Credit: Adobe stock. May not be republished without license.

A U.S. District Court judge in Georgia on Tuesday temporarily blocked a third COVID-19 vaccine requirement issued by President Joe Biden that would apply to federal contractors and subcontractors. In granting the injunction, which was requested by several states including Idaho, federal judge R. Stan Baker wrote that the plaintiffs have a likelihood of proving that Biden overstepped his executive authority in issuing the mandate.

Montana is not a plaintiff in the legal challenge in Georgia, having joined a parallel lawsuit filed in a Missouri federal court. Even so, Baker’s order prohibits enforcement of the mandate nationwide. Montana Attorney General Austin Knudsen released a statement Tuesday welcoming the injunction.

“I’ve heard from federal contractors and their employees across the state who were worried they’d be forced to get a vaccine they don’t want,” Knudsen wrote. “Just because a company happens to contract with the federal government does not mean its workers lose their rights. The vaccine mandates are a gross abuse of power — and now three of them are blocked in Montana. I’ll continue to fight President Biden’s unlawful mandates and protect Montanans’ rights.”

Earlier this month, a U.S. District Court judge in Louisiana issued a similar injunction against a COVID-19 vaccination requirement for health care workers. The requirement, established by the federal Centers for Medicare and Medicaid (CMS), called for employees at hospitals and other health care facilities that receive Medicare and Medicaid funding to receive at least their first dose of the vaccine by Dec. 6. Judge Terry Doughty’s Dec. 1 order said the federal government lacks the authority to implement such a mandate. As did Baker’s order, Doughty blocked enforcement of the mandate nationwide.

Montana is a plaintiff in that Louisiana lawsuit, and Doughty’s order came down one day after Knudsen spoke at a rally protesting the Sidney Health Center’s announcement that it would comply with the CMS requirement. Knudsen and Gov. Greg Gianforte praised Doughty’s order, with Gianforte releasing a statement calling the mandate “unconstitutional” and saying unvaccinated health care workers in Montana could “now breathe a sigh of relief.”

A third federal vaccine requirement was temporarily blocked by a federal appeals court in early November. That requirement, enacted via an emergency change to safety standards enforced by the Occupational Safety and Health Administration, called for vaccination or regular testing for all workers at companies with 100 or more employees beginning no later than Jan. 4, 2022. Montana is one of 11 states that brought the legal challenge. In a statement supporting the lawsuit, Gianforte denounced the OSHA rule as “illegal” in the state due to the Legislature’s passage this spring of a new law adding vaccination status as a protected class under the Montana Human Rights Act.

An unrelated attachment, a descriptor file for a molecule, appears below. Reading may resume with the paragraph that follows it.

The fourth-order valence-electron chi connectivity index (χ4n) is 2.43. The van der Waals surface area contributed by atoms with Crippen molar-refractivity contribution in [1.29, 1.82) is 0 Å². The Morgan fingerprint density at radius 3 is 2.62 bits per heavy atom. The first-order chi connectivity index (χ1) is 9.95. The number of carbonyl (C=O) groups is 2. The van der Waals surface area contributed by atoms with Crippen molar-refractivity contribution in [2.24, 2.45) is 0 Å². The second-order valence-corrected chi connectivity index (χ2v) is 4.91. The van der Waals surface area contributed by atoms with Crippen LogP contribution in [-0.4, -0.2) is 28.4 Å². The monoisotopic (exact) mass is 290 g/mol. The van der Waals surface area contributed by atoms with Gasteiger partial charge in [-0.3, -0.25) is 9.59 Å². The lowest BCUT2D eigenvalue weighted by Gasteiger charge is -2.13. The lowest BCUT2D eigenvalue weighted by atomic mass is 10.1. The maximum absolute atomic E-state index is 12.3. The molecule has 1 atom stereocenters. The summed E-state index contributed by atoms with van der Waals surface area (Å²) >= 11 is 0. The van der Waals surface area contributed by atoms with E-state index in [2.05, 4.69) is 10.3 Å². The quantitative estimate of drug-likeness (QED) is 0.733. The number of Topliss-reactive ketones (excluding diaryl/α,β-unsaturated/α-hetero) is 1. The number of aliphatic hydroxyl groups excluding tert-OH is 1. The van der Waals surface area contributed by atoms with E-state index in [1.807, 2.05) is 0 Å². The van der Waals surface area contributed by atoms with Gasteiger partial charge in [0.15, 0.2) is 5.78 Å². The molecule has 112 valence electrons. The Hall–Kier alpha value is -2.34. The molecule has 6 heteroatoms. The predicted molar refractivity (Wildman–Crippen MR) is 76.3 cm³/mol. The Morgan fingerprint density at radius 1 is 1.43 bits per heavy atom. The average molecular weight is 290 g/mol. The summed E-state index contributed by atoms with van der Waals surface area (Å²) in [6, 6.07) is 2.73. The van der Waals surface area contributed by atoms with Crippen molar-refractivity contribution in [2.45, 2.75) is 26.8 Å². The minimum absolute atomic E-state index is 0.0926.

“Not only does President Biden’s mandate violate Montana law banning vaccine-based discrimination, but also it will further strain Montana employers already facing a worker shortage,” Gianforte said in a statement released shortly after the lawsuit was filed. “We will use all tools at our disposal to protect Montanans against this gross, unprecedented federal overreach.”

Republican U.S. Sen. Steve Daines also came out in support of Montana’s legal challenge, calling the OSHA rule “Washington overreach at its worst.”

“I encourage all Montanans to talk with their doctor and get a safe and effective COVID-19 vaccine, but do not support top-down government mandates,” Daines said in a Nov. 5 statement. “I will continue fighting back in Congress against these mandates that are hurting Montana businesses and workers. No one should have to choose between getting the shot or keeping their job.”

The U.S. Senate is poised to take a vote this week on congressional legislation opposing the OSHA rule. Ahead of the vote, Democratic U.S. Sen. Jon Tester issued a statement saying he’s heard repeatedly in recent months from Montana business owners and community leaders concerned about the impacts a vaccine requirement for private companies would have on “their bottom lines and our state’s economy.”

“That’s why I intend to join a bipartisan majority of my colleagues in defending Montana jobs and small businesses against these burdensome regulations,” Tester said in the statement Wednesday. “I strongly urge every eligible Montanan to get vaccinated as soon as possible so we can end this pandemic once and for all.” 

In the latest order Tuesday, Judge Baker noted that the case involving Biden’s mandate for federal contractors is not about whether vaccines are effective, and acknowledged the “tragic toll” that the pandemic has taken on the nation and the world. “However,” he continued, “even in times of crisis this Court must preserve the rule of law and ensure that all branches of government act within the bounds of their constitutionally granted authorities.”

latest stories

‘Heart’ of Little Shell

The Little Shell Tribal Health Clinic is slated to open in this city of about 60,000 people on Jan. 31, roughly two years after the tribal nation achieved its long-sought federal recognition. For the first time, Little Shell members will have guaranteed access to health services — and see their culture reflected in the offerings.

Staff reporter Alex Sakariassen covers the education beat and the state Legislature for Montana Free Press. Alex spent the past decade writing long-form narrative stories that spotlight the people, the politics, and the wilds of Montana. A North Dakota native, he splits his free time between Missoula’s ski slopes and the quiet trout water of the Rocky Mountain Front. Contact Alex by email at asakariassen@montanafreepress.org.